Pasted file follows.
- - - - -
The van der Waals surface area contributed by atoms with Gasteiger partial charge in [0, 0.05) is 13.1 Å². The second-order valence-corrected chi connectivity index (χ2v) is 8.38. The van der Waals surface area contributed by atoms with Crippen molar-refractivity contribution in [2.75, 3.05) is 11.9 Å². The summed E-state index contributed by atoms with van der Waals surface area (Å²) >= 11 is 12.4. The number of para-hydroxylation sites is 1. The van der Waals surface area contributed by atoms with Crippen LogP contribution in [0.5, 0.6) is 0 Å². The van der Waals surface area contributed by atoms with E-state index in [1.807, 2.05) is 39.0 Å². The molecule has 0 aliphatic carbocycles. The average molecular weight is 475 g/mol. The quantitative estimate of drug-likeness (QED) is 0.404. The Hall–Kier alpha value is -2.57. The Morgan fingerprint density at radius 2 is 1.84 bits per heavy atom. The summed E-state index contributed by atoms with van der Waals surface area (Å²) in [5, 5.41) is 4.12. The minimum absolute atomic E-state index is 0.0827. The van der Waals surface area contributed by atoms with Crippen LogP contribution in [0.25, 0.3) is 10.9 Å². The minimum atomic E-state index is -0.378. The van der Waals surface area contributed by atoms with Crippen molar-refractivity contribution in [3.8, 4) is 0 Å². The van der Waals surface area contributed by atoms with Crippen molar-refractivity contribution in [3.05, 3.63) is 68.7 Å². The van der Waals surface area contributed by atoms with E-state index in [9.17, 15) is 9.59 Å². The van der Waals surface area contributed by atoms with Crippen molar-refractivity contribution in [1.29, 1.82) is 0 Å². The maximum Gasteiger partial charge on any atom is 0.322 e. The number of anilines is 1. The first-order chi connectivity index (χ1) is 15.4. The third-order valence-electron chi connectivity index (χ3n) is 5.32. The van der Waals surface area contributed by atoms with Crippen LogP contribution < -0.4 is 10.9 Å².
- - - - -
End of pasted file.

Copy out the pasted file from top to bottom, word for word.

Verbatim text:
The van der Waals surface area contributed by atoms with Gasteiger partial charge in [0, 0.05) is 13.1 Å². The second-order valence-corrected chi connectivity index (χ2v) is 8.38. The van der Waals surface area contributed by atoms with Crippen molar-refractivity contribution in [2.75, 3.05) is 11.9 Å². The summed E-state index contributed by atoms with van der Waals surface area (Å²) >= 11 is 12.4. The number of para-hydroxylation sites is 1. The van der Waals surface area contributed by atoms with Crippen LogP contribution in [0.5, 0.6) is 0 Å². The van der Waals surface area contributed by atoms with E-state index in [1.807, 2.05) is 39.0 Å². The molecule has 0 aliphatic carbocycles. The average molecular weight is 475 g/mol. The quantitative estimate of drug-likeness (QED) is 0.404. The Hall–Kier alpha value is -2.57. The Morgan fingerprint density at radius 2 is 1.84 bits per heavy atom. The summed E-state index contributed by atoms with van der Waals surface area (Å²) in [5, 5.41) is 4.12. The minimum absolute atomic E-state index is 0.0827. The van der Waals surface area contributed by atoms with Crippen LogP contribution in [0.25, 0.3) is 10.9 Å². The minimum atomic E-state index is -0.378. The van der Waals surface area contributed by atoms with Crippen molar-refractivity contribution in [3.8, 4) is 0 Å². The van der Waals surface area contributed by atoms with Crippen molar-refractivity contribution in [3.05, 3.63) is 68.7 Å². The van der Waals surface area contributed by atoms with E-state index in [9.17, 15) is 9.59 Å². The van der Waals surface area contributed by atoms with Crippen molar-refractivity contribution in [1.29, 1.82) is 0 Å². The maximum Gasteiger partial charge on any atom is 0.322 e. The number of anilines is 1. The first-order chi connectivity index (χ1) is 15.4. The third-order valence-electron chi connectivity index (χ3n) is 5.32. The van der Waals surface area contributed by atoms with Crippen LogP contribution < -0.4 is 10.9 Å².